Seven Soft Skills to Help with Tough Engineering Jobs

Article by Lucy Harrison

How to increase your chances of doing well in leadership positions

HAVE you ever come across a problem you couldn’t solve? Most engineers I know love to solve problems. There is a great satisfaction in coming up with the perfect solution, process or result, no matter how tough the environment.

But when it comes to dealing with people, there is rarely a perfect solution. People are unpredictable; what works with one will not work with another. Individuals behave differently when they are in different groups. It is easy to fall foul of hidden agendas, unwritten rules, assumptions and miscommunication.

I’ve been working with engineers in industry for many years, helping to develop leaders and teams to perform more effectively.

As you progress your career, it is likely that your skills in leading people will become as important, if not more important than your engineering prowess. This is true no matter what your gender or identity. The ability to collaborate, engage, influence, think strategically, empower and communicate is crucial to every leaders’ success.

That is because using these skills can bring out the best in people and mitigate the worst. They will help you navigate problems more effectively and become more likely to come up with a good solution.

The difficulty is that soft skills involve self-reflection, they involve calling ourselves and other people out, they tap into human psychology and deep seated belief systems. They are not "soft" at all, but some of the hardest things you can do well.

The simple truth is that every person and every conversation has an impact. The more senior you are, the more influential your behaviour is. Therefore what you do matters. Every conversation you have matters. How you show up to projects and how you respond to situations matters.

So if you want to increase your chances of doing well in leadership positions, here are seven of the most important human, leadership or soft skills to cultivate, as well as some suggestions of how to improve them.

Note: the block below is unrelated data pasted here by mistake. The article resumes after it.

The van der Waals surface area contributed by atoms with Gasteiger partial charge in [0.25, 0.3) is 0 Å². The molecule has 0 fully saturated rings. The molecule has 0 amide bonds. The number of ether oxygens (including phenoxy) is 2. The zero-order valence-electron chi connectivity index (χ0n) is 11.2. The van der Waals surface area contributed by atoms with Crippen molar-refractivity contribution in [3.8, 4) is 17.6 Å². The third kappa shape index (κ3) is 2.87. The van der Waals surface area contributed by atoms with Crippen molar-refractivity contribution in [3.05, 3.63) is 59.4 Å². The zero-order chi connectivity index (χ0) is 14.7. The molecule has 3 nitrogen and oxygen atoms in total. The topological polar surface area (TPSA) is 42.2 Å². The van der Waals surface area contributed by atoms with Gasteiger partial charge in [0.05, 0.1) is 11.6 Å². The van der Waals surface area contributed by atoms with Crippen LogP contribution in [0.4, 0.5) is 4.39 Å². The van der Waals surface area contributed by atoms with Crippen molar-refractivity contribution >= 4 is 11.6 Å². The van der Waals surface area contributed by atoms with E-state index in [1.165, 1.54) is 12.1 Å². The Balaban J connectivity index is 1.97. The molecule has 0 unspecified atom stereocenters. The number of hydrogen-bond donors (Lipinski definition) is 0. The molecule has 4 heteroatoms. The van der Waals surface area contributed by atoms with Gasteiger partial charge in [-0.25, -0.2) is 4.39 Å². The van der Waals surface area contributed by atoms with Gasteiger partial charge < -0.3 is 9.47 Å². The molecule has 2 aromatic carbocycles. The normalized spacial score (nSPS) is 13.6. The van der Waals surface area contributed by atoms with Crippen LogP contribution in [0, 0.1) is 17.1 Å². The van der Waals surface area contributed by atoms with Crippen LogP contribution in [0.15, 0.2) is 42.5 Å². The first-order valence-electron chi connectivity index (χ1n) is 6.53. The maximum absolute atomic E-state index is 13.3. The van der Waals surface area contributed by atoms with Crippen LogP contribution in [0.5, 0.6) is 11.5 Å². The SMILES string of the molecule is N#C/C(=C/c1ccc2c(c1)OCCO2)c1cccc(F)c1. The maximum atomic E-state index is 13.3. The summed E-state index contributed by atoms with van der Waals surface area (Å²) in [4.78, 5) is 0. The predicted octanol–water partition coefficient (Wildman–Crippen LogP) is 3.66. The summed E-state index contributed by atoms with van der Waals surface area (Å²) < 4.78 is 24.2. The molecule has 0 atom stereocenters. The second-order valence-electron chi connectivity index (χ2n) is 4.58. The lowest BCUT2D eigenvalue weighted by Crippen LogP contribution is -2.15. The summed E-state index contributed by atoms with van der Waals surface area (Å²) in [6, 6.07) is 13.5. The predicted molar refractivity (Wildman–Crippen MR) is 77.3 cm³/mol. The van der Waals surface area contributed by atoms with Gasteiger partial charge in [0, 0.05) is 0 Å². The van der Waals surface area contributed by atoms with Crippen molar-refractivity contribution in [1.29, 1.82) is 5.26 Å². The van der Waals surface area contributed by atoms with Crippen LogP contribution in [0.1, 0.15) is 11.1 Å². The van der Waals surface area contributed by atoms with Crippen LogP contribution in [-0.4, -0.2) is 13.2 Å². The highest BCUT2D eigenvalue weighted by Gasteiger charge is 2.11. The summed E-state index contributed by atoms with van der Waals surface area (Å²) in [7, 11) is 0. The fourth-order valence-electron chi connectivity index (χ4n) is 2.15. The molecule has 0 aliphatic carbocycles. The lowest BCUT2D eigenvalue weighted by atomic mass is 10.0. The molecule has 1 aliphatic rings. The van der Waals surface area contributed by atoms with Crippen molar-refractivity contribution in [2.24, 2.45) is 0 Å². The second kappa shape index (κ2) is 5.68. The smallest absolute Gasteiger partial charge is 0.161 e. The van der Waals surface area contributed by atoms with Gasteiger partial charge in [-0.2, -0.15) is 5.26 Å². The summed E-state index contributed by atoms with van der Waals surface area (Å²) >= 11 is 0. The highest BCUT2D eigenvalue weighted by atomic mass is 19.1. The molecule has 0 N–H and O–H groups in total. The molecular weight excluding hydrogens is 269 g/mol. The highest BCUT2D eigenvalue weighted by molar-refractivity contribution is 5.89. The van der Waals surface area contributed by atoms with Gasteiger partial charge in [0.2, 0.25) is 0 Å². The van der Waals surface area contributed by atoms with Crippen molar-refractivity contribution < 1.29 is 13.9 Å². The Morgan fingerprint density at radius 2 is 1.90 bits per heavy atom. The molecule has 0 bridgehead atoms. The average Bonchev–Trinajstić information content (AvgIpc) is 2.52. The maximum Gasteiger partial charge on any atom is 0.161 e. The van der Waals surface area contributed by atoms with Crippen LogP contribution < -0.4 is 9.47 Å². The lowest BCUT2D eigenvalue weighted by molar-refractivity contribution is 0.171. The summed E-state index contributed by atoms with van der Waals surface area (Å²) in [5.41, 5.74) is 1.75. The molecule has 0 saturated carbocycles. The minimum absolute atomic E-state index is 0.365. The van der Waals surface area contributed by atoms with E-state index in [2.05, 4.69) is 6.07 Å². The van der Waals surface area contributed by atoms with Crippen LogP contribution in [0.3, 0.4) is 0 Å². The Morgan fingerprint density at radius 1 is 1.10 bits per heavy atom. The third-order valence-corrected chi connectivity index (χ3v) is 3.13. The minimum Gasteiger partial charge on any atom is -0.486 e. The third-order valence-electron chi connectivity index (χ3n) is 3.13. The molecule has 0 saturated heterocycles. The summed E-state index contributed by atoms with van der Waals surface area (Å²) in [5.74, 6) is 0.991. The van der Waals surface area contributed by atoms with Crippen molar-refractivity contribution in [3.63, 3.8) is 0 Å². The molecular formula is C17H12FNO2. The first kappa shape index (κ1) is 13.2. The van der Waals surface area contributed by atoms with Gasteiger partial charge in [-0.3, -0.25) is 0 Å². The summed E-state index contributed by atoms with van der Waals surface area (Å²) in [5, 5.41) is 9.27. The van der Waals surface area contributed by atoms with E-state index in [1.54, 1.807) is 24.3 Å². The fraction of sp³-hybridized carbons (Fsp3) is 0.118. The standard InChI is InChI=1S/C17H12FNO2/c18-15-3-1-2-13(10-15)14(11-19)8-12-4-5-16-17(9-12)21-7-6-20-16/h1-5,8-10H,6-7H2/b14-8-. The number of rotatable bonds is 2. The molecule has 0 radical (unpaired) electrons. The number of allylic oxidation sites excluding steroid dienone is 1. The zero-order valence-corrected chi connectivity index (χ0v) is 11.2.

1. Forge strong relationships

Strong relationships are ones that are able to be stretched and challenged, whilst ultimately collectively having each other’s backs and working to the bigger goal.

  • Look at your relationships across different teams and stakeholders. Which ones need some improvement?
  • Invest time to get to know them better, to understand them, to build trust and mutual respect.
  • Notice patterns that you have fallen into with particular people or teams. How are you showing up to these and what do you need to do differently?

2. Build psychologically safe environments

This means creating the environment in your teams in which people can speak up without fear of punishment or humiliation. If people feel like their ideas will be poo-pooed, their concerns belittled, their mistakes punished, or as if they matter less than getting the project done or problem solved on time, then you’ll miss vital information, engagement and performance.

  • Be aware of how you come across, not just in word but in deed. Seek feedback so you know what others hear rather than what you think you have said.
  • Make the time and create the forums, seek to learn not blame, and show that you care.

3. Engage and empower others

You can’t do it all, know it all or control it all (even as a process engineer!). You need to hear from the voices on the ground and allow others to take ownership and responsibility for their solutions.